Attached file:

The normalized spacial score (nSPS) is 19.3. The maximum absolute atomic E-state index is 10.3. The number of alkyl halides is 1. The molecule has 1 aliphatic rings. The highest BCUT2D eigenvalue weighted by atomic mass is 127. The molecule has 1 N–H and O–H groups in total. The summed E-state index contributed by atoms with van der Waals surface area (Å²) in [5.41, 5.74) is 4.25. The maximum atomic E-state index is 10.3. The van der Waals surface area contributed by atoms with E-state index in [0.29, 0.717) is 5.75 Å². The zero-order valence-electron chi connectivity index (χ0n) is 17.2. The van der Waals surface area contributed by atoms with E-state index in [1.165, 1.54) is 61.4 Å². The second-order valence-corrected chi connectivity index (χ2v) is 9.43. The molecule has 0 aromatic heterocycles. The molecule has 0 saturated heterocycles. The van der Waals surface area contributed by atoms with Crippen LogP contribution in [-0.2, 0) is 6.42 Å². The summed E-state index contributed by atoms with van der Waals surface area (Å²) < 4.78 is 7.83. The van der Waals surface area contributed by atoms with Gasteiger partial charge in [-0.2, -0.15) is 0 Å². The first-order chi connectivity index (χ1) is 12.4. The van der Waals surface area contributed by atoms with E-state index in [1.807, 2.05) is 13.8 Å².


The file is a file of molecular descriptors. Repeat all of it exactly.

The normalized spacial score (nSPS) is 19.3. The maximum absolute atomic E-state index is 10.3. The number of alkyl halides is 1. The molecule has 1 aliphatic rings. The highest BCUT2D eigenvalue weighted by atomic mass is 127. The molecule has 1 N–H and O–H groups in total. The summed E-state index contributed by atoms with van der Waals surface area (Å²) in [5.41, 5.74) is 4.25. The maximum atomic E-state index is 10.3. The van der Waals surface area contributed by atoms with E-state index in [0.29, 0.717) is 5.75 Å². The zero-order valence-electron chi connectivity index (χ0n) is 17.2. The van der Waals surface area contributed by atoms with E-state index in [1.165, 1.54) is 61.4 Å². The second-order valence-corrected chi connectivity index (χ2v) is 9.43. The molecule has 0 aromatic heterocycles. The molecule has 0 saturated heterocycles. The van der Waals surface area contributed by atoms with Crippen LogP contribution in [-0.2, 0) is 6.42 Å². The summed E-state index contributed by atoms with van der Waals surface area (Å²) < 4.78 is 7.83. The van der Waals surface area contributed by atoms with Gasteiger partial charge in [-0.2, -0.15) is 0 Å². The first-order chi connectivity index (χ1) is 12.4. The van der Waals surface area contributed by atoms with E-state index in [1.807, 2.05) is 13.8 Å².